Today, Representative Barbara Lee (D-CA) and Senator Frank Lautenburg (D-NJ) reintroduced the Repealing Ineffective and Incomplete Abstinence-Only Program Funding Act. The bill would kill the Title V abstinence-only-until-marriage program and funnel the money into more comprehensive, evidence-based programs designed to prevent teen pregnancy and sexually transmitted infections (STIs), including HIV.
If it seems to you that we’ve already eliminated Title V, you’re not wrong, yet somehow this program refuses to die. Title V was originally introduced under President Clinton as part of welfare reform. It funneled $50 million dollars in block grants to states. States that chose to accept the money had to match each $4 from the federal government with $3 of state funds (or in-kind donations) and were then required to provide or fund abstinence-only-until-marriage programs that met a strict 8-point definition. Among other things programs were required to tell young people that “sexual activity outside of the context of marriage is likely to have harmful psychological and physical effects,” and that “bearing children out-of-wedlock is likely to have harmful consequences for the child, the child’s parents, and society.”
Advocates for sexuality education worked tirelessly to get rid of the funding and the programs it created, all of which were clearly based on ideology and not fact. Not surprisingly, study after study found such programs to be ineffective; a 10-year government study found that these programs did not stop or even delay adolescent sex, which was what they were supposedly trying to do. Also, not surprisingly, under the Bush administration Title V remained safe and additional, larger pots of money became available for these strict programs. (These other federal funding streams have since been eliminated.)
Though the Title V abstinence-only-until-marriage funding was never officially repealed by Congress, it was allowed to expire at the end of June 2009. At that time, nearly half the states had rejected this money because of the ineffective and restrictive nature of the programs it supported as well as the substantial investment of state resources it required. Nonetheless the program was resurrected in 2010’s health care reform legislation and is once again set to receive $50 million dollars per year for a 5-year period. Thirty states have applied for this new round of Title V abstinence-only-until-marriage funds.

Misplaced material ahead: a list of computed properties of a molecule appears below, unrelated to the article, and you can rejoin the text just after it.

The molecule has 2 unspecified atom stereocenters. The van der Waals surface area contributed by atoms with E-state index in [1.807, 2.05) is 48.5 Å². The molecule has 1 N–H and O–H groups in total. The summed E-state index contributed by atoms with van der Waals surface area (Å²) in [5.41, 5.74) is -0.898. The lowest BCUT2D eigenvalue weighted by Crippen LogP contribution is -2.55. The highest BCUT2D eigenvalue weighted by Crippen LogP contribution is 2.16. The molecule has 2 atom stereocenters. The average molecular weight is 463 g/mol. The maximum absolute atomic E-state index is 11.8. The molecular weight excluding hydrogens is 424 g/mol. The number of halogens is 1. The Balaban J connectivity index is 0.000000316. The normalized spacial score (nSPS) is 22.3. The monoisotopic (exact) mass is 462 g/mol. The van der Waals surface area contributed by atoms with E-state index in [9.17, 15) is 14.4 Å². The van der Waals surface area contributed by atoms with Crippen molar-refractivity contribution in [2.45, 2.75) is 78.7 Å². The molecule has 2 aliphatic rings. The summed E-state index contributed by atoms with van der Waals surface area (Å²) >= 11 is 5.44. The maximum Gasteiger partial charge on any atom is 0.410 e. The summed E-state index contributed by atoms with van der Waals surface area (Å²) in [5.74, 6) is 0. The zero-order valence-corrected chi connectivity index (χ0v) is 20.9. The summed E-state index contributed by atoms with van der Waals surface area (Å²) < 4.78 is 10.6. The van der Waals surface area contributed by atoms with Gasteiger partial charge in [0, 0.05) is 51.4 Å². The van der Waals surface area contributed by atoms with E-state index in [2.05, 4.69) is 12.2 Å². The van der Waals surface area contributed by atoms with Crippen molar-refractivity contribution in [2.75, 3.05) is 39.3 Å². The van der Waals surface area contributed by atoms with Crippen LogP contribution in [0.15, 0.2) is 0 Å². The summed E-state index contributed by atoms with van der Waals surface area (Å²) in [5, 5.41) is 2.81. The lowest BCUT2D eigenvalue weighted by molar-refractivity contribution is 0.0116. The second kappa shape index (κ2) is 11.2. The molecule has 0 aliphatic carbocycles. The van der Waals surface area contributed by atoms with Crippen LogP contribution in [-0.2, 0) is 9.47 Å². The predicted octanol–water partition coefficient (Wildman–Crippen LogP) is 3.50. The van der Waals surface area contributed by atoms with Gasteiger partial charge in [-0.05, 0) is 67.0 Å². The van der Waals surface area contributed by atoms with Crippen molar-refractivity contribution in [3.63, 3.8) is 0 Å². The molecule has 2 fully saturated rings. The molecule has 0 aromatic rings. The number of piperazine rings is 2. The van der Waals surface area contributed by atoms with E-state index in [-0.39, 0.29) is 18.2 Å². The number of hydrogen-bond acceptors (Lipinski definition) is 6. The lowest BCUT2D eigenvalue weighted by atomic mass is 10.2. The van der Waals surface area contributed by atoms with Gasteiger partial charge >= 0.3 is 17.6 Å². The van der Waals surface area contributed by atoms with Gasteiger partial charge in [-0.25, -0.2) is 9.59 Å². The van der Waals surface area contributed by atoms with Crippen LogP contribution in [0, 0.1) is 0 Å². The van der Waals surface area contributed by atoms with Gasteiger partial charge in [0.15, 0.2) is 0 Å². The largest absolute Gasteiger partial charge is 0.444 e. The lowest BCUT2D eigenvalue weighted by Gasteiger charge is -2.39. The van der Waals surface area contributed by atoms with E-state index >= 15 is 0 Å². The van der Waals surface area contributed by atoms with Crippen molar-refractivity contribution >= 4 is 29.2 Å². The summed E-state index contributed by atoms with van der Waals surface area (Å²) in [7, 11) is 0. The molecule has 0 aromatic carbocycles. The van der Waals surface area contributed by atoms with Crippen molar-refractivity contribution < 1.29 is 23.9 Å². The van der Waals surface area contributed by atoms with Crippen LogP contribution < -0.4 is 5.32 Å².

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If this new act becomes law, it will transfer all of the funds from the Title V abstinence-only-until-marriage program to the Personal Responsibility Education Program (PREP), a new program also created through health care reform legislation, which provides $75 million per year to states for comprehensive sex education. Programs funded by PREP must provide young people with complete, medically accurate, and age-appropriate sex education in order to help them reduce their risk of unintended pregnancy, HIV/AIDS, and other STIs. Programs must also address life skills so that young people can make responsible decisions and lead safe and healthy lives.
The Sexuality Information and Education Council of the United States (SIECUS), one of the groups that fought for years to end Title V and the other restrictive abstinence-only-until-marriage funding streams, supports this new legislation. As its president, Monica Rodriguez, explains, “The focus of government this year needs to be on increasing the health and well-being of our nation’s young people by smartly investing in health education programs that work and eliminating wasteful programs that don’t serve any purpose but to line the pockets of special interests. Eliminating the failed and ineffective Title V abstinence-only programs so we can concentrate on bringing real, comprehensive sexuality education to young people is a good step in achieving these goals.”
Unfortunately with the new majority in Congress, SIECUS and other advocates for comprehensive, evidence-based sexuality education are facing an uphill battle to keep funding for programs like the ones supported by PREP and ensure that ineffective abstinence-only-until-marriage programs stay dead and buried.